Quo Vadis (1951) is a biblical epic about a Roman army commander who falls in love with a beautiful Christian hostage and begins questioning the despotic rule of Emperor Nero. Like all epics of its time, the film features many magnificent sets, some of immense proportions.
Of considerably smaller proportions is a diorama which appears about an hour and a half into the movie. Nero is conversing with his architect, Phaon, and we are introduced to an elaborate miniature of a new Rome envisioned by Nero. Filled with classical architecture, the diorama is made all the more elegant by virtue of being rendered entirely in whites and light pastels. The level of detail is impressive.
From a storytelling perspective, the diorama is central to the film. It symbolizes the egomaniacal fervor of Nero, who sees this new Rome as a tribute to his glory as Emperor. Nero has no interest in what benefits a new city could potentially offer its citizens. Rather, he speaks haughtily of the foul smells which will disappear when the city is built, and he even has a new name for it: Neropolis. The city is an expression of his megalomania.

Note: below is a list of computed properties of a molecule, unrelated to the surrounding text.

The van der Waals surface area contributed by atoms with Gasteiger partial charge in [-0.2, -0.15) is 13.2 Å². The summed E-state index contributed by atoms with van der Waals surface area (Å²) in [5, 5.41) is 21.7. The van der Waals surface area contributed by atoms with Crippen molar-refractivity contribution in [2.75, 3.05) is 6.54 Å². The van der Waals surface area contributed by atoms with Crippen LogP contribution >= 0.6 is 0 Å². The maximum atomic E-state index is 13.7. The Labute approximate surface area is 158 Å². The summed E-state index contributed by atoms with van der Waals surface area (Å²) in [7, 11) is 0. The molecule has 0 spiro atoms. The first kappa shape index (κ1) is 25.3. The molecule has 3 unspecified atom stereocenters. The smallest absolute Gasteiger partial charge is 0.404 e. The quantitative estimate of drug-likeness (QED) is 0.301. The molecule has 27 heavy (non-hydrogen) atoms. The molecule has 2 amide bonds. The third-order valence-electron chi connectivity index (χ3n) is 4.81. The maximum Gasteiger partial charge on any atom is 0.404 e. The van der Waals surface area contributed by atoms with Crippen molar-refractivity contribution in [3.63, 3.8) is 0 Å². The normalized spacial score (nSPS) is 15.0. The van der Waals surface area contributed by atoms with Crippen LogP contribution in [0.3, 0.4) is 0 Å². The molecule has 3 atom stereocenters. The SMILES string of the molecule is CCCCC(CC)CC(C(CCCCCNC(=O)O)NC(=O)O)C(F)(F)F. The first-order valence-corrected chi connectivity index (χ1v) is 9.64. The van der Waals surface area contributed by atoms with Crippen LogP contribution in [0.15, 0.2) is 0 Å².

Rather than remaining an elaborate sketch of a distant dream, this diorama portends ominous events which soon come to fruition. In order to build his new city, Nero must first destroy the old one. So he gives the order to burn Rome to the ground. From the safety of his palace, he plays the lyre as the flames rise. Nero’s final touch is to blame the Christians for starting the fire, giving him the excuse he needs to hunt them down.
These events propel the film to its climax, which is grandly staged in the tradition of historical films of the period. Although Quo Vadis never achieved the critical acclaim of Ben-Hur or Spartacus, it’s a fine work with a well deserved place in the pantheon of biblical epics.
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